“The strong resurgence in the Bitcoin price is mainly due to the renewed mainstream interest in cryptocurrencies and the technology that underlines it,” Naeem Aslam, chief market analyst at ThinkMarkets, wrote in a Forbes column. “Projects like Facebook’s Libra have provided a much-needed tail wind for this space.”
Last week, the newly formed Facebook subsidiary Calibra announced plans for a digital currency called Libra. The company framed it as a potential alternative to traditional financial services for the billions of people worldwide who lack access to banking. Libra will be accessible via a digital wallet in Messenger and WhatsApp and could launch as early as next year. It’s backed by 28 companies and nonprofits, including finance and tech giants such as Mastercard and Uber.
Though Libra is built on the same blockchain technology that underlies bitcoin, Calibra head David Marcus is adamant that the two are not direct competitors.
“Many want to pit Libra vs. Bitcoin. In my mind, these two are not in the same category,” Marcus tweeted last week. “BTC is a decorrelated (investment) asset. Libra is designed to be a stable medium-of-exchange. I have been, and remain a fan of BTC, but for very different purposes.”
Even if it doesn’t take off with its 2.4 billion users, Facebook’s entry into the cryptocurrency sphere could help legitimize a sector that struggles to garner broader public interest and confidence. The appeal of cryptocurrency has long been undermined by its reputation as a fringe alternative to traditional financial systems, as well as by volatility, security issues and lack of regulation.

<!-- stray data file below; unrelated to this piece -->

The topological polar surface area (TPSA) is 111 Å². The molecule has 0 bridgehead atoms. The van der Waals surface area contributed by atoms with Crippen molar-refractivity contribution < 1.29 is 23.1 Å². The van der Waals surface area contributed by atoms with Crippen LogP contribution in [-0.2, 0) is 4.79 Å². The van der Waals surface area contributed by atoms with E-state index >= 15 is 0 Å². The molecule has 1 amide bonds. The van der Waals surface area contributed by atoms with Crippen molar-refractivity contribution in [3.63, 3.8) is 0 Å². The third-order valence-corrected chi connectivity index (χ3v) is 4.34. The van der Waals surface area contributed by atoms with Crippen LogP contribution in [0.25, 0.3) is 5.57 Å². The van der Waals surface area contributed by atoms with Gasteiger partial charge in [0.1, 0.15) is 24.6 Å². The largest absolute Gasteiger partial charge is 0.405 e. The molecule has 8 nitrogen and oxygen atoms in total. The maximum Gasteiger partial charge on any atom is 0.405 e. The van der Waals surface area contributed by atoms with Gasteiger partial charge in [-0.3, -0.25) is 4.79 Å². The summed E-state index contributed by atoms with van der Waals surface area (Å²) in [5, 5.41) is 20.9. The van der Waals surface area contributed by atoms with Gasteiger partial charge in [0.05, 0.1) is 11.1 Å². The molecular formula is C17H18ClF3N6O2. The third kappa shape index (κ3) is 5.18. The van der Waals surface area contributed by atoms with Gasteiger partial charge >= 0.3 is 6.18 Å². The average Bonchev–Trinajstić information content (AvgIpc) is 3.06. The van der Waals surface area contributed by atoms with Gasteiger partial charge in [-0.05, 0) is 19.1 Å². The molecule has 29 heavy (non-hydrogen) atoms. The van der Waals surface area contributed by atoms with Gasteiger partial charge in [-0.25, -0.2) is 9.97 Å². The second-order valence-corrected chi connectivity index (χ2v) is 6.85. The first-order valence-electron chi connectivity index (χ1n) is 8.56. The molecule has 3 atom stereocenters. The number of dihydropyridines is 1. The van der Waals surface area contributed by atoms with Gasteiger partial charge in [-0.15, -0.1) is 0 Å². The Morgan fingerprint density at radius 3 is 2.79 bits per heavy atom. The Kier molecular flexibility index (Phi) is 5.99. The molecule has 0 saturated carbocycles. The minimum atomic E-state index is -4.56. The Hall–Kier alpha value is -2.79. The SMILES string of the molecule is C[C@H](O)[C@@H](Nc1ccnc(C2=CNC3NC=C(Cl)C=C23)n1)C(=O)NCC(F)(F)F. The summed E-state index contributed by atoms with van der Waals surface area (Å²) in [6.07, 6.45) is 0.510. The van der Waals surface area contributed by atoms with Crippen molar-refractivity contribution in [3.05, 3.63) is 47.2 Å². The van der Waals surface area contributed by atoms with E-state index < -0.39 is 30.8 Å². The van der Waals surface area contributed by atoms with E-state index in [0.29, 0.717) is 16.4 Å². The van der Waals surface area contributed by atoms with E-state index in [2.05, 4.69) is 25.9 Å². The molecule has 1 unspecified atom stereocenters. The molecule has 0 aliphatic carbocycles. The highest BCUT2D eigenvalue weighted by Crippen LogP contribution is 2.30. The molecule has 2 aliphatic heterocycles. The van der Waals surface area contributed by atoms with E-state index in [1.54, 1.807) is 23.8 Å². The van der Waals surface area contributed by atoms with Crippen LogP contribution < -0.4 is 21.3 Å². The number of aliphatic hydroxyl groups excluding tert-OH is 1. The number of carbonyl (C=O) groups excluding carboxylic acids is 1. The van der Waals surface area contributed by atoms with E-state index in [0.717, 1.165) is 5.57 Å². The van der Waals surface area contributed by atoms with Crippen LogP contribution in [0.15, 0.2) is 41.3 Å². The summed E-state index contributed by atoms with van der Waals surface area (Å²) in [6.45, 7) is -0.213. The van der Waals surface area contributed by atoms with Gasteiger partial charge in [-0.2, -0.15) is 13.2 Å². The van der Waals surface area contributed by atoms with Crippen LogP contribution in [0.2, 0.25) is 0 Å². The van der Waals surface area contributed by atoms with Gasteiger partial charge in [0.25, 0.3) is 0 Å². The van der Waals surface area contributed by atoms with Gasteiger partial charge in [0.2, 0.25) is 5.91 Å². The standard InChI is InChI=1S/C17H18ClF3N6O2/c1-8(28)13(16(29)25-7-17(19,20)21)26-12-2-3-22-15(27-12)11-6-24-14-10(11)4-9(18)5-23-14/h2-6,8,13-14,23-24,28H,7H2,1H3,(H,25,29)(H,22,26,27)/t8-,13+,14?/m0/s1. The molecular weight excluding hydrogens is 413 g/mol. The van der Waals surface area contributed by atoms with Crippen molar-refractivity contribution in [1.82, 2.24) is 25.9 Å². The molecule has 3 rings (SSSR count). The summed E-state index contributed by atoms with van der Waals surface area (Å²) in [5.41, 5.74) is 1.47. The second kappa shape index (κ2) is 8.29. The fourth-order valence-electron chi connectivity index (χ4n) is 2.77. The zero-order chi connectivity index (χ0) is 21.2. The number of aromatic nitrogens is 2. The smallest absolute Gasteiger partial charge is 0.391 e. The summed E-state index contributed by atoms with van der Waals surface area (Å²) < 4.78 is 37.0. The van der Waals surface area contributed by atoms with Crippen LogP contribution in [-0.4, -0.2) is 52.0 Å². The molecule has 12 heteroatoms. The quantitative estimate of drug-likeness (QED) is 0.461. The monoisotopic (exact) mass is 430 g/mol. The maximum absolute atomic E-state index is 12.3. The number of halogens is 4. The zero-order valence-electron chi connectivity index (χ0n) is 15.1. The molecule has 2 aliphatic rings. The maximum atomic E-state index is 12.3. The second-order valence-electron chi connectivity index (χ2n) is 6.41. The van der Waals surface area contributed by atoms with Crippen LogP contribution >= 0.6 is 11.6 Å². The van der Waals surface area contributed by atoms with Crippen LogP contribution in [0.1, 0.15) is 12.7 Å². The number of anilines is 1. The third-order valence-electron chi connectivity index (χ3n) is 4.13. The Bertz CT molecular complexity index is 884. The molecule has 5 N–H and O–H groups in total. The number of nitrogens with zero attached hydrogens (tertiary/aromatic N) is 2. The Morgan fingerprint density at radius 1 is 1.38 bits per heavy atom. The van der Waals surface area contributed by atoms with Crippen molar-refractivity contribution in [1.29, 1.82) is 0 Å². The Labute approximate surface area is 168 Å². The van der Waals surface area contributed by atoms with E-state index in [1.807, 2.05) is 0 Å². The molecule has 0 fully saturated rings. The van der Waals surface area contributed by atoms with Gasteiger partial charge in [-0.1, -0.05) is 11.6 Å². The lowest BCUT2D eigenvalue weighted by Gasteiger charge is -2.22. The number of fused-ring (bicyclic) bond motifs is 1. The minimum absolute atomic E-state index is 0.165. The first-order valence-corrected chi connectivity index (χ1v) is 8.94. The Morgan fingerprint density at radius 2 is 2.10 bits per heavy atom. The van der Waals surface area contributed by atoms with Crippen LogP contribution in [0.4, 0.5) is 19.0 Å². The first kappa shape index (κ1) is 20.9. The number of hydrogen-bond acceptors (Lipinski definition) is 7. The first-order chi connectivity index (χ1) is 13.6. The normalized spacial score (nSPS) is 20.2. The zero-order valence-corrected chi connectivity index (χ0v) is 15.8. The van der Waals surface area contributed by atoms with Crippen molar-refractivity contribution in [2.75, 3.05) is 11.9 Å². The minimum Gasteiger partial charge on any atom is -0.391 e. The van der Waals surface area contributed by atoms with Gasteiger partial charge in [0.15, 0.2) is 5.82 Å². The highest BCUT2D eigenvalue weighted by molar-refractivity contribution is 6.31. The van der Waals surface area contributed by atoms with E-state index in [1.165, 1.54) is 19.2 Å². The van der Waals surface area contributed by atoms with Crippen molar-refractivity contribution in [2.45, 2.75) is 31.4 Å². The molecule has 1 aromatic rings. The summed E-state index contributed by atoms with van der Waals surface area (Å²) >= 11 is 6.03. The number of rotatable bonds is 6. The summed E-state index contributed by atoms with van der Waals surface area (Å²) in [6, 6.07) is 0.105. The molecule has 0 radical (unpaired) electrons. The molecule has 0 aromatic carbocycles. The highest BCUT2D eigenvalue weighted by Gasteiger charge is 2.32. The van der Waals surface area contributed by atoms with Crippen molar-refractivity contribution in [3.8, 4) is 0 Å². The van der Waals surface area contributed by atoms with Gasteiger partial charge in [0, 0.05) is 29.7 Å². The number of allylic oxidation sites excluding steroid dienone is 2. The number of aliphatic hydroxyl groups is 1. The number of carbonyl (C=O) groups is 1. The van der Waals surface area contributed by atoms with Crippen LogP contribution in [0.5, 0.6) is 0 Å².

The Libra "could be uniquely positioned to gain mass digital adoption,” researchers at the cryptocurrency exchange Binance wrote in a report. “In doing so, it paves the way for more end users by driving broader familiarity with blockchain technology, flattening the learning curve for everyday participants in the crypto ecosystem.”
Cryptocurrency’s mainstream appeal could grow as traditional financial institutions bring it into the fold. In February, JPMorgan Chase announced plans for JPMCoin, the first U.S. bank-backed cryptocurrency. And in March, financial services giant Fidelity went live with its cryptocurrency clearing and custody company.
The Libra announcement also lifted crypto-related stocks and lesser-known cryptocurrencies. Ethereum has more than doubled since the beginning of the year and is currently trading around $309, according to data from CoinMarketCap.
Some of bitcoin’s gains also might be partially attributable to economic and political tensions from President Trump’s trade war with China and the U.S. conflict with Iran, as well as impending rate cuts from the Federal Reserve that could be pushing investors to pull their assets out of U.S. Treasurys. Gold — a haven for investors amid economic and political instability — hit a six-year high last week, with prices surpassing $1,400 an ounce.
Bitcoin has experienced a parabolic upswing since January, having nearly tripled in value during the past several months and prompting analyst speculation that it could soon close in on record highs set during the 2017 bubble.
“I think bitcoin is easily going to take out its all-time highs,” Tom Lee, research chief at Fundstrat Global Advisors, said last week on CNBC, noting that the digital currency could potentially run as high as $40,000 if conditions stay favorable. “We’re deep into a bull market.”